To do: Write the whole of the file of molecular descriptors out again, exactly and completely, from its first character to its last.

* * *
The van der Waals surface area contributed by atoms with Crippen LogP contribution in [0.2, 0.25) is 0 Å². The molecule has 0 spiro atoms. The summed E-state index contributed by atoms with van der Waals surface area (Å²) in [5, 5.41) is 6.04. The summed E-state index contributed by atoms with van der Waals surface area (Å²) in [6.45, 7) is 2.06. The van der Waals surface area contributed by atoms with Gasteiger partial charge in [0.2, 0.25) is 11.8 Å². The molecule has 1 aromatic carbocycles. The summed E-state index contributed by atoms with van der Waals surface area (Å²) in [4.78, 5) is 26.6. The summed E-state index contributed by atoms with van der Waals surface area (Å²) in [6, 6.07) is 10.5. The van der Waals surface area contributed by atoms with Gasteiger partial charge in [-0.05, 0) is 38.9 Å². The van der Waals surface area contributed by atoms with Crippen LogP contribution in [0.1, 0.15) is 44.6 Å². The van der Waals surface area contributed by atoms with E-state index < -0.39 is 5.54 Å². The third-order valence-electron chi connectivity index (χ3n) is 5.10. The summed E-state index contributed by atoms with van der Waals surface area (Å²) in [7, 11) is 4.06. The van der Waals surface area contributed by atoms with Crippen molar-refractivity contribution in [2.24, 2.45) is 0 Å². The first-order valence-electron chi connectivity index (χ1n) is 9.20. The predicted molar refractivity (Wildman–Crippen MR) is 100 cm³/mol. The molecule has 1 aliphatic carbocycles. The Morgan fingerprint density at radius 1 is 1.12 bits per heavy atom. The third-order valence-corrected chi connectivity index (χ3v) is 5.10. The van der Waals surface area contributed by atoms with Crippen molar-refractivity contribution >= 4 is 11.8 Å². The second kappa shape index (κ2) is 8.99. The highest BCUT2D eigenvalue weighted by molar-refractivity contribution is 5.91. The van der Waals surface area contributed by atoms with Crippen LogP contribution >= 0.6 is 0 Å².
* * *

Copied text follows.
The van der Waals surface area contributed by atoms with Crippen LogP contribution in [0.2, 0.25) is 0 Å². The molecule has 0 spiro atoms. The summed E-state index contributed by atoms with van der Waals surface area (Å²) in [5, 5.41) is 6.04. The summed E-state index contributed by atoms with van der Waals surface area (Å²) in [6.45, 7) is 2.06. The van der Waals surface area contributed by atoms with Gasteiger partial charge in [0.2, 0.25) is 11.8 Å². The molecule has 1 aromatic carbocycles. The summed E-state index contributed by atoms with van der Waals surface area (Å²) in [4.78, 5) is 26.6. The summed E-state index contributed by atoms with van der Waals surface area (Å²) in [6, 6.07) is 10.5. The van der Waals surface area contributed by atoms with Gasteiger partial charge in [-0.05, 0) is 38.9 Å². The van der Waals surface area contributed by atoms with Crippen LogP contribution in [0.1, 0.15) is 44.6 Å². The van der Waals surface area contributed by atoms with E-state index < -0.39 is 5.54 Å². The third-order valence-electron chi connectivity index (χ3n) is 5.10. The summed E-state index contributed by atoms with van der Waals surface area (Å²) in [7, 11) is 4.06. The van der Waals surface area contributed by atoms with Crippen molar-refractivity contribution in [2.24, 2.45) is 0 Å². The first-order valence-electron chi connectivity index (χ1n) is 9.20. The predicted molar refractivity (Wildman–Crippen MR) is 100 cm³/mol. The molecule has 1 aliphatic carbocycles. The Morgan fingerprint density at radius 1 is 1.12 bits per heavy atom. The third-order valence-corrected chi connectivity index (χ3v) is 5.10. The van der Waals surface area contributed by atoms with Crippen molar-refractivity contribution >= 4 is 11.8 Å². The second kappa shape index (κ2) is 8.99. The highest BCUT2D eigenvalue weighted by molar-refractivity contribution is 5.91. The van der Waals surface area contributed by atoms with Crippen LogP contribution >= 0.6 is 0 Å².